5 I became immune to the beatings in the end.

    6 Q. These guards who beat you, were they at any point in

    7 time punished by the camp commander?

    8 A. I think they were rewarded by the warden, because when

    9 the warden told me that nobody would beat me again,

    10 I really made a big mistake for having complained,

    11 because immediately I was beaten by three men with the

    12 comment, "so you are the one who complained about being

    13 beaten", so that I believed that the warden actually

    14 rewarded the ones who beat, because had they been

    15 punished, they would not have beaten people. In my

    16 view, the warden could not give the keys to those who

    17 came to beat balijas, the cells need not have been

    18 opened, but it was -- anybody could beat me, except when

    19 Dragan Micic was on duty. On several occasions he saved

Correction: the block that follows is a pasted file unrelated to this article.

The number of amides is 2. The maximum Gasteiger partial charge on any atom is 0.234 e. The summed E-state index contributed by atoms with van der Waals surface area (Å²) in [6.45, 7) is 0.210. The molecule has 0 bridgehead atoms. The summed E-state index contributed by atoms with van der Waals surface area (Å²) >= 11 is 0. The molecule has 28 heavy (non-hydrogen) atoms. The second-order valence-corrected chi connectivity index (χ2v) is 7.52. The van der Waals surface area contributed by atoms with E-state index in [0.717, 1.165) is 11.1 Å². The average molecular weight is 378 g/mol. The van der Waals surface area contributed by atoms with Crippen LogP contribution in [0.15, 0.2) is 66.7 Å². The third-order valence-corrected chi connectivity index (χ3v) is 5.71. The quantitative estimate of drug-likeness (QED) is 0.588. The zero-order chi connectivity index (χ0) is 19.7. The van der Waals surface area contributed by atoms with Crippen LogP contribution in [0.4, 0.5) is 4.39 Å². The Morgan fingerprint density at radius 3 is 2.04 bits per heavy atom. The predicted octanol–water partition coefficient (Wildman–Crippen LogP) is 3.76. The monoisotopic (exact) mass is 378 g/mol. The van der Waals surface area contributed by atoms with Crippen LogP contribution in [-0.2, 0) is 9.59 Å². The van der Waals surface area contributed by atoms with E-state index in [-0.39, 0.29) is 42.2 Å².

20 me from being beaten.

    21 Q. You were detained -- until when were you detained in

    22 Kaonik, Mr. Dautovic?

    23 A. Until 19th June when I left.

    24 Q. That was the year 1993?

    25 A. 1993, yes. I learned that in Zenica in the hospital, it

  53. 1 was there that I learned the date. I do not know what

    2 day it was to this day. I know the date, because I did

    3 not go home, I went to the hospital.

    4 Q. Before you went to the hospital -- how did the release

    5 from the camp take place?

    6 A. The release took place one morning, they said there

    7 would be an exchange today.

    8 Q. Who said that to you?

    9 A. Someone, one of the guards said that there would be an

    10 exchange. I do not know who it was.

    11 Q. Then what happened thereafter?

    12 A. I was told, "but don't you expect to get out alive",